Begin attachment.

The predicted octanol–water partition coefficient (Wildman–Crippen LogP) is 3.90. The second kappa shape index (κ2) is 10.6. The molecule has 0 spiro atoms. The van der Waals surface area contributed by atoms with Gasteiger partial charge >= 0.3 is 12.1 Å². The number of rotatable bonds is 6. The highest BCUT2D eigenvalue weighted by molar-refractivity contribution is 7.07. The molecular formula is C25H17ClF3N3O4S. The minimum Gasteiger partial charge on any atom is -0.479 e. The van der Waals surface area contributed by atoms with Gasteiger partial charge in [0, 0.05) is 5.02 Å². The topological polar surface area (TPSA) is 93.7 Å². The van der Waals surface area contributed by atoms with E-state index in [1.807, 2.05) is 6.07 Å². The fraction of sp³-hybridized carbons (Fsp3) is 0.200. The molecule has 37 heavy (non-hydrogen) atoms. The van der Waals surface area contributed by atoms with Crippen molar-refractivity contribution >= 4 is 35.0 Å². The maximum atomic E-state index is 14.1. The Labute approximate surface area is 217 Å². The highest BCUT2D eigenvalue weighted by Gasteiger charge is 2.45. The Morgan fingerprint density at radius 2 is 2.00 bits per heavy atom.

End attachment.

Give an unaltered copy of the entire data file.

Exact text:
The predicted octanol–water partition coefficient (Wildman–Crippen LogP) is 3.90. The second kappa shape index (κ2) is 10.6. The molecule has 0 spiro atoms. The van der Waals surface area contributed by atoms with Gasteiger partial charge >= 0.3 is 12.1 Å². The number of rotatable bonds is 6. The highest BCUT2D eigenvalue weighted by molar-refractivity contribution is 7.07. The molecular formula is C25H17ClF3N3O4S. The minimum Gasteiger partial charge on any atom is -0.479 e. The van der Waals surface area contributed by atoms with Gasteiger partial charge in [0, 0.05) is 5.02 Å². The topological polar surface area (TPSA) is 93.7 Å². The van der Waals surface area contributed by atoms with E-state index in [1.807, 2.05) is 6.07 Å². The fraction of sp³-hybridized carbons (Fsp3) is 0.200. The molecule has 37 heavy (non-hydrogen) atoms. The van der Waals surface area contributed by atoms with Crippen molar-refractivity contribution >= 4 is 35.0 Å². The maximum atomic E-state index is 14.1. The Labute approximate surface area is 217 Å². The highest BCUT2D eigenvalue weighted by Gasteiger charge is 2.45. The Morgan fingerprint density at radius 2 is 2.00 bits per heavy atom.